River ecology state and trends in Tāmaki Makaurau / Auckland 2010-2019
Source:Auckland Council Research and Evaluation Unit, RIMU
Auckland Council’s freshwater monitoring programmes are designed to increase understanding of the health of freshwater systems, habitats and organisms in the region. Through the collection of environmental data, we can determine the amount of natural variability which is likely to occur and use this to assess the performance of environmental control mechanisms and detect trends which may be attributed to land use change and/or climatic variation.
The River Ecology Monitoring Programme (REMP) commenced in 1999. Led by Auckland Council’s Research and Evaluation Unit (RIMU), the programme involves the collection of macroinvertebrate community and stream habitat data and provides information on the condition of permanent, wadeable rivers and streams in the region. The programme aims to track council’s progress in achieving environmental goals and forms part of the feedback loop necessary to confirm that environmental control strategies implemented under the Auckland Unitary Plan (Operative in part) are effective in sustaining river ecosystem function and opportunities for future use.
The purpose of this report is to assess the current condition of rivers and streams across the Auckland region using the macroinvertebrate community Index (MCI) and Stream Ecological Valuation (SEV), identify changes in river ecology over time and understand the pressures influencing overall health. State analysis was undertaken using MCI and SEV data from 68 monitoring sites across the region, while 10-year trends in macroinvertebrate data were also assessed across 30 sites and SEV data for 15 sites. This report is the first to include SEV data as a descriptor for stream habitat and function for council’s monitored sites. This, and other information, will help decision-makers to assess the performance of existing plan controls and inform the direction of effective resource management and environmental policy.
Based on median MCI scores, 13 per cent of sites in the region were classified as being in the excellent quality class, indicating high water quality and habitat conditions. Results from 18 per cent of sites within the region were indicative of good habitat quality and possible mild pollution within associated streams. Sixty-nine per cent of sites were classified as poor to fair, with macroinvertebrate communities reflecting poor to fair water quality and/or instream habitat quality. Macroinvertebrate results showed strong correlations with SEV scores, land cover and water quality indices, indicating a general increase in MCI scores with improved stream function, habitat quality and water quality.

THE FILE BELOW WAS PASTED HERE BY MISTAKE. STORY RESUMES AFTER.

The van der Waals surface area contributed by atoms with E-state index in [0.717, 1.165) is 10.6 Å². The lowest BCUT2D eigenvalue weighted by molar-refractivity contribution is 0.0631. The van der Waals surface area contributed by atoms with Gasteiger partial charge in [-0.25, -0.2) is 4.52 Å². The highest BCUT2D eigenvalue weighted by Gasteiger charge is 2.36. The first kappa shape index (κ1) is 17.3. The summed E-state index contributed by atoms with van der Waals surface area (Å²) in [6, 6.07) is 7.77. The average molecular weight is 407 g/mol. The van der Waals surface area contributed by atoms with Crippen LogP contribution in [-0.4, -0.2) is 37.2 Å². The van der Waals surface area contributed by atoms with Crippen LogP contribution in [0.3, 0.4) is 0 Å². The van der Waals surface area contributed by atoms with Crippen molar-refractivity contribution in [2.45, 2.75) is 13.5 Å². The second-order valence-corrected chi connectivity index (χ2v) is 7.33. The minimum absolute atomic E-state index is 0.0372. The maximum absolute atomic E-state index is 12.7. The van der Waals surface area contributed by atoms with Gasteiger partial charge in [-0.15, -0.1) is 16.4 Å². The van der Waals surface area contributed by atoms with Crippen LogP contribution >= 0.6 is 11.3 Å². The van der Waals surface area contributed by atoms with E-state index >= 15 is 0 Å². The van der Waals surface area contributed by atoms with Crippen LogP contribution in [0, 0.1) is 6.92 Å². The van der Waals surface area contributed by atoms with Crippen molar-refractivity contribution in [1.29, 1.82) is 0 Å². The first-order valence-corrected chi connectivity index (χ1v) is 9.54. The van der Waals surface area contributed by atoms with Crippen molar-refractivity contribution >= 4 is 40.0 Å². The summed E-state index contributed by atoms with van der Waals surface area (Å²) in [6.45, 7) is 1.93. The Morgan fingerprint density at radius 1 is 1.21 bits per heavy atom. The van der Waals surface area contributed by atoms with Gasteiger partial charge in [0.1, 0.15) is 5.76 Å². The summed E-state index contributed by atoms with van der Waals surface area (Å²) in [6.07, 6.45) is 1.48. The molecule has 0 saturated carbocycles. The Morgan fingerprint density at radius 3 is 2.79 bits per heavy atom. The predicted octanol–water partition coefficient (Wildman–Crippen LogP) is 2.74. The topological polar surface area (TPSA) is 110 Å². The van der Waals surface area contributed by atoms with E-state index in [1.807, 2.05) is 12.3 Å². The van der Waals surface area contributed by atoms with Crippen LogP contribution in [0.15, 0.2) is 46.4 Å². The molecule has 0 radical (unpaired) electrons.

Trends in MCI were highly variable across all land cover categories, showing no obvious patterns in spatial distribution of MCI quality classes. Ten of the 30 sites suitable for trend analysis returned indeterminate trends, spanning all land cover types except exotic forest. Twenty-three per cent of sites recorded improving trends in MCI, while trends at 43 per cent of sites were found to be degrading. The trends observed spanned all land cover categories and National Policy Statement for Freshwater Management attribute bands.
Median SEV scores indicated 24 per cent of monitored sites in the region have excellent ecological function and habitat conditions, which are close to or at reference state. The majority of sites (60 per cent) in the region were classified as being in fair to good ecological condition, suggesting that most streams in the region are low to moderately impaired by anthropogenic pressures. Sixteen per cent of sites, all located in urban areas, were classified as poor. There was a strong relationship observed between median SEV score and land cover within the upstream catchment, indicating a pattern of reduced habitat quality and function with increased modification.
The indicators used to describe ecological health in this report provide a varying picture of the health of rivers in the Auckland region. Streams within native forest catchments tend to have the greatest ecological values, both in terms of macroinvertebrate community composition, stream habitat and overall function. Although there were no obvious patterns in the spatial distribution of observed state and trends, all measures showed a clear pattern of decline with increased land cover modification and intensification. As a result, urban sites were consistently found to be in the worst ecological health. An outcome which is largely influenced by the loss of riparian margin integrity and channel modification, as well as land cover modification within the upstream catchment. Results were comparable to previous regional reporting and show similarity with what is being observed at the national level.
Auckland Council technical report, TR2021/05
Published February 2021.
Auckland Council's State of the environment report 2020